Breaking the Glass Ceiling: Women in Science
The phrase ‘the glass ceiling’ is commonly associated with an invisible barrier that historically prevented a certain demographic from rising past a certain level in a given field. For women wanting to achieve high positions of authority in specific fields, this metaphor was particularly relevant. One such field was the study of science.
At the turn of the twentieth century, the study of science was a world dominated almost-completely by men. Yet with the rise of Marie Curie, the first person in history to win two Nobel prizes, women slowly started to break this glass ceiling and become more involved in various aspects of science.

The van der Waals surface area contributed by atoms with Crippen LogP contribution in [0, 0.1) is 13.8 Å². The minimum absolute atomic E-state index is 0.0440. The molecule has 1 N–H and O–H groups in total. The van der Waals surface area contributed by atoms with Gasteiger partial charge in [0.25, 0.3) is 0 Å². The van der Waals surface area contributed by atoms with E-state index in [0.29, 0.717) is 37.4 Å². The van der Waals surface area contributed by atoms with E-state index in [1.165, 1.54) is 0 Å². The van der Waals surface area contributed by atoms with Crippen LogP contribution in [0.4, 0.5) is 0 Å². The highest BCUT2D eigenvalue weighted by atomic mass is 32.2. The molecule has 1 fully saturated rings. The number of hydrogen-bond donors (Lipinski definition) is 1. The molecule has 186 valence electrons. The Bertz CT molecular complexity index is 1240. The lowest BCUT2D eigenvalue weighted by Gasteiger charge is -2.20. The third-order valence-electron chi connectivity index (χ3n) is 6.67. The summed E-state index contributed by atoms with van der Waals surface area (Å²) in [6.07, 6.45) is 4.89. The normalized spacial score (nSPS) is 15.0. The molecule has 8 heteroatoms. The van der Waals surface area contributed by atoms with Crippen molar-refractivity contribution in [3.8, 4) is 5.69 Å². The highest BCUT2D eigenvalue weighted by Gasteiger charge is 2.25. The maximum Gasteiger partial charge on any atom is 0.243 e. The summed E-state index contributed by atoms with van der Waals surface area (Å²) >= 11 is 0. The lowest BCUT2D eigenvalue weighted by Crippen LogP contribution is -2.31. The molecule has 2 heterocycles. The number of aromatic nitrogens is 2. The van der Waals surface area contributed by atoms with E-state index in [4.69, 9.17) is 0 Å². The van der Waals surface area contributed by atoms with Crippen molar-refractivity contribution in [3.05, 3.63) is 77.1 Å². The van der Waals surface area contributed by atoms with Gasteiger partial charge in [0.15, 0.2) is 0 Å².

Since Marie won her first Nobel Prize in 1901, seventeen women have been awarded the Nobel Prize in physics, chemistry, physiology or medicine.
In this episode, Professor of Physics Professor Val Gibson, Historian of Science Dr Patricia Fara and Fellow of Physics Dr Sarah Williams – from the University of Cambridge – discuss the historical role of women in science and how that is changing. They also offer advice for any young, budding women scientists and the key role they will play in making new, ground-breaking discoveries.
This History Hit TV Original was created in association with Gravity Fields Festival 2018. The episode was presented by British playwright Louise Page and filmed on 27 September 2018 at the Gravity Fields Festival in Grantham.Duration: 53 Min